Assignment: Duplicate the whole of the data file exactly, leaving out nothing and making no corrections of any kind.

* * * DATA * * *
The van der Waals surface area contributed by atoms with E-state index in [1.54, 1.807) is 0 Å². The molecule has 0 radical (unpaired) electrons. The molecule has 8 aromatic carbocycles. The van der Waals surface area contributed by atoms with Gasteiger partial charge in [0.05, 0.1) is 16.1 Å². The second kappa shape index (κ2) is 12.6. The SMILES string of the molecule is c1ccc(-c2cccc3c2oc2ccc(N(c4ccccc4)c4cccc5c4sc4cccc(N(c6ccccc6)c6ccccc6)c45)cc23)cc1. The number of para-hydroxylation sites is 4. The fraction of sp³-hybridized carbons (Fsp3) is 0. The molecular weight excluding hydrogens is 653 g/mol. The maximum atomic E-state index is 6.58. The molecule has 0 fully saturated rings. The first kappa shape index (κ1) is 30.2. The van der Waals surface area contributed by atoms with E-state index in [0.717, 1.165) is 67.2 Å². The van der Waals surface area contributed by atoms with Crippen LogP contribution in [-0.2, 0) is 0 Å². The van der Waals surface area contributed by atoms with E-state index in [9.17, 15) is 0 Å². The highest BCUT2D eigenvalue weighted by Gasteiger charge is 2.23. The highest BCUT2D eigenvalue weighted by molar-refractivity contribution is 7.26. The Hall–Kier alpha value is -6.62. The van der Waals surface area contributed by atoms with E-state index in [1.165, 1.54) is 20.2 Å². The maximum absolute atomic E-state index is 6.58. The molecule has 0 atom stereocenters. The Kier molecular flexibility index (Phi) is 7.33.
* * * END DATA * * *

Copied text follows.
The van der Waals surface area contributed by atoms with E-state index in [1.54, 1.807) is 0 Å². The molecule has 0 radical (unpaired) electrons. The molecule has 8 aromatic carbocycles. The van der Waals surface area contributed by atoms with Gasteiger partial charge in [0.05, 0.1) is 16.1 Å². The second kappa shape index (κ2) is 12.6. The SMILES string of the molecule is c1ccc(-c2cccc3c2oc2ccc(N(c4ccccc4)c4cccc5c4sc4cccc(N(c6ccccc6)c6ccccc6)c45)cc23)cc1. The number of para-hydroxylation sites is 4. The fraction of sp³-hybridized carbons (Fsp3) is 0. The molecular weight excluding hydrogens is 653 g/mol. The maximum atomic E-state index is 6.58. The molecule has 0 fully saturated rings. The first kappa shape index (κ1) is 30.2. The van der Waals surface area contributed by atoms with E-state index in [0.717, 1.165) is 67.2 Å². The van der Waals surface area contributed by atoms with Crippen LogP contribution in [-0.2, 0) is 0 Å². The van der Waals surface area contributed by atoms with E-state index in [9.17, 15) is 0 Å². The highest BCUT2D eigenvalue weighted by Gasteiger charge is 2.23. The highest BCUT2D eigenvalue weighted by molar-refractivity contribution is 7.26. The Hall–Kier alpha value is -6.62. The van der Waals surface area contributed by atoms with E-state index in [1.165, 1.54) is 20.2 Å². The maximum absolute atomic E-state index is 6.58. The molecule has 0 atom stereocenters. The Kier molecular flexibility index (Phi) is 7.33.